In the morning, finding that I had emptied my water flask, I also found that I had utterly overlooked the first provision of camping,—nearness to a water supply,,—
I kept out of the main road as much as possible that day, although my detours cost me some extra walking, and by this time my bandaged feet had accumulated so much of the red dust that I suppose it would have been difficult to say what I wore on them. But in these excursions the balsamic air of the pines always revived me; the reassuring changes of scenery and distance viewed from those mountain ridges, the most wonderful I had ever seen, kept me in a state of excitement, and there was an occasional novelty of "outcrop " in the rocky trail that thrilled me with mysterious anticipation.

For this outcrop—a strange, white, porcelain-like rock, glinting like a tooth thrust through the red soil—was quartz, which I had been told indicated the vicinity of the gold-bearing district. Following these immaculate finger-posts, I came at about sunset upon a mile-long slope of pines still baking in the western glare, and beyond it, across an unfathomable abyss, a shelf in the opposite mountain-side, covered with white tents, looking not unlike the quartz outcrop I have spoken of. It was "the diggings"!

I do not know what I had expected, but I was conscious of some bitter disappointment. As I gazed, the sun sank below the serried summit of the slope on which I stood; a great shadow seemed to steal up rather than down the mountain, the tented shelf faded away, and a score of tiny diamond points of light, like stars, took its place. A cold wind rushed down the mountain-side, and I shivered in my thin clothes, drenched with the sweat of my day-long tramp.It was nine o'clock when I reached the mining camp, itself only a fringe of the larger settlement beyond, and I had been on my feet since sunrise. Nevertheless, I halted at the outskirts, deposited my pack in the bushes, bathed my feet in a sluice of running water, so stained with the soil that it seemed to run blood, and, putting on my dreadful varnished shoes again, limped once more into respectability and the first cabin.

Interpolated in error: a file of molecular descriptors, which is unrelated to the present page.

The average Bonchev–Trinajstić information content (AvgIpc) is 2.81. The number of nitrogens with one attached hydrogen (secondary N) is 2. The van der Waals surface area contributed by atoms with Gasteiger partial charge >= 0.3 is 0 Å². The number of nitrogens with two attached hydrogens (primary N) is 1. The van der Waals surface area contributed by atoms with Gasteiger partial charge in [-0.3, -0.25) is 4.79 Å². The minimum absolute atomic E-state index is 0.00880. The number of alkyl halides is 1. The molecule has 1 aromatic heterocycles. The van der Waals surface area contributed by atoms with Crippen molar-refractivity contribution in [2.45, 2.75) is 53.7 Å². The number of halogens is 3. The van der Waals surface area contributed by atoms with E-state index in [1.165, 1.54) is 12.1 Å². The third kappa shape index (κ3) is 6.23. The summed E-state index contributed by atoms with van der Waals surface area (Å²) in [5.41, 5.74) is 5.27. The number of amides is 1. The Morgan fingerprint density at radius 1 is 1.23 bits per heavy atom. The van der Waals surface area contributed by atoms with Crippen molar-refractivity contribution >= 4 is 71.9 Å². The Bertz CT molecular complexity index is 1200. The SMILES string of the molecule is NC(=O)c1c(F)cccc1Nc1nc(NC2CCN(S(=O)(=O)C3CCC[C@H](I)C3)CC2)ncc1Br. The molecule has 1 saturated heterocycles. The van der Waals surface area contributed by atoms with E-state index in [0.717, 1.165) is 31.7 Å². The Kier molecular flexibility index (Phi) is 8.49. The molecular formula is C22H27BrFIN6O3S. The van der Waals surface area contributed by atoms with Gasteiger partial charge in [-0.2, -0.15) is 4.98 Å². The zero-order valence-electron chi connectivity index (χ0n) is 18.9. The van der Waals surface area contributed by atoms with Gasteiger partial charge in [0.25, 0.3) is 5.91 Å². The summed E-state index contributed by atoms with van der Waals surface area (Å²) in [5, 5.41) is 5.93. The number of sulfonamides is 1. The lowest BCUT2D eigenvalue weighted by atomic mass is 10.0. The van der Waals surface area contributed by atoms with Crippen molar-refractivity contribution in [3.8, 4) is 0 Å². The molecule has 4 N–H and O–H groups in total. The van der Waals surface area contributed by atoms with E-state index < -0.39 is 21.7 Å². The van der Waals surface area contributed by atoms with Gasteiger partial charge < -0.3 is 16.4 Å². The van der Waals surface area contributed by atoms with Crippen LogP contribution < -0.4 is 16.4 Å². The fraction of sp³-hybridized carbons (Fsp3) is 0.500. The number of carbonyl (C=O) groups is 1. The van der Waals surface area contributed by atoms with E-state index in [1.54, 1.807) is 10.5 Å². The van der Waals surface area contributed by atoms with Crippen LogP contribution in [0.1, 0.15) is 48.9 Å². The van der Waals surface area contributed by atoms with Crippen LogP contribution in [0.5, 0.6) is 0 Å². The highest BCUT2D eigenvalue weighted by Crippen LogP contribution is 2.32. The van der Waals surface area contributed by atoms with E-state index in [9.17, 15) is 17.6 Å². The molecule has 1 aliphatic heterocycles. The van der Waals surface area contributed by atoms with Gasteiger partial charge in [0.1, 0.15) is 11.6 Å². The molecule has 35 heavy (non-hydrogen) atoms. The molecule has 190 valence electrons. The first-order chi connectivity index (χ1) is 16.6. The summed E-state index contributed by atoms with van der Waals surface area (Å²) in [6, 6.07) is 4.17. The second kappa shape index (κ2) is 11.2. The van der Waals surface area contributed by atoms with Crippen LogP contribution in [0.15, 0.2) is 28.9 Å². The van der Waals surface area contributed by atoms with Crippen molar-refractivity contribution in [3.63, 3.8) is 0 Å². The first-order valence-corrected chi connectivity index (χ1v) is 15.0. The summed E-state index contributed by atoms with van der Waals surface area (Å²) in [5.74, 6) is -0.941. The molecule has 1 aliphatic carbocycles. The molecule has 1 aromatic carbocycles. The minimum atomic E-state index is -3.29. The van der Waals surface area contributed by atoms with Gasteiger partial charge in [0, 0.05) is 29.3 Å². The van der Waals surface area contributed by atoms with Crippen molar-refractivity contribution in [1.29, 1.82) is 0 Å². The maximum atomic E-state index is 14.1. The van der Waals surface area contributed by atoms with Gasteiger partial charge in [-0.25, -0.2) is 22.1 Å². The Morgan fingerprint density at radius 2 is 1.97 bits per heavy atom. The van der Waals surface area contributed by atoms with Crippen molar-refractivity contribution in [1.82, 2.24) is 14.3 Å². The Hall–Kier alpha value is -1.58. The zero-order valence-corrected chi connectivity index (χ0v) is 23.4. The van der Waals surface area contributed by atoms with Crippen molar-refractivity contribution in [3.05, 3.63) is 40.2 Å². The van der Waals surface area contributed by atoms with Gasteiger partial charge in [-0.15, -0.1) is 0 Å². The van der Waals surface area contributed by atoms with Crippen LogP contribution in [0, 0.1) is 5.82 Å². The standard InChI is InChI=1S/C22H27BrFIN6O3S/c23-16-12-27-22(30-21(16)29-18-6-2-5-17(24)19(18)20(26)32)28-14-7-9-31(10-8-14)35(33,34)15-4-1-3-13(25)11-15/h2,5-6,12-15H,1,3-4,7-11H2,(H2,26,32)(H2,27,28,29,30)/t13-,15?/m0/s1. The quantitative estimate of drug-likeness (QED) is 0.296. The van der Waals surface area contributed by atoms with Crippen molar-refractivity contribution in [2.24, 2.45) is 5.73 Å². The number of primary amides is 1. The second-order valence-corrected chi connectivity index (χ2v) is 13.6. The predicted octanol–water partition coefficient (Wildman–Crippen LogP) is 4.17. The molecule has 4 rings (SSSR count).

Here I found that my friend "Jim" was one of four partners on the "Gum Tree" claim, two miles on the other side of the settlement. There was nothing left for me but to push on to the "Magnolia Hotel," procure the cheapest refreshment and an hour's rest, and then limp as best I could to the "Gum Tree " claim.I found the "Magnolia " a large wooden building, given over, in greater part, to an enormous drinking "saloon," filled with flashing mirrors and a mahogany bar. In the unimportant and stuffy little dining-room or restaurant, I selected some "fish-balls and coffee," I think more with a view to cheapness and expedition than for their absolute sustaining power. The waiter informed me that it was possible that my friend "Jim " might be in the settlement, but that the barkeeper, who knew everything and everybody, could tell me or give me "the shortest cut to the claim."

From sheer fatigue I lingered at my meal, I fear, long past any decent limit, and then reentered the bar-room. It was crowded with miners and traders and a few smartly dressed professional-looking men. Here again my vanity led me into extravagance. I could not bear to address the important, white-shirt-sleeved and diamond-pinned barkeeper as a mere boyish suppliant for information. I was silly enough to demand a drink, and laid down, alas! another quarter.

I had asked my question, the barkeeper had handed me the decanter, and I had poured out the stuff with as much ease and grown-up confidence as I could assume, when a singular incident occurred. As it had some bearing upon my fortune, I may relate it here.

The ceiling of the saloon was supported by a half-dozen wooden columns, about eighteen inches square, standing in a line, parallel with the counter of the bar and about two feet from it. The front of the bar was crowded with customers, when suddenly, to my astonishment, they one and all put down their glasses and hurriedly backed into the spaces between the columns. At the same moment a shot was fired from the street through the large open doors that stood at right angles with the front of the counter and the columns.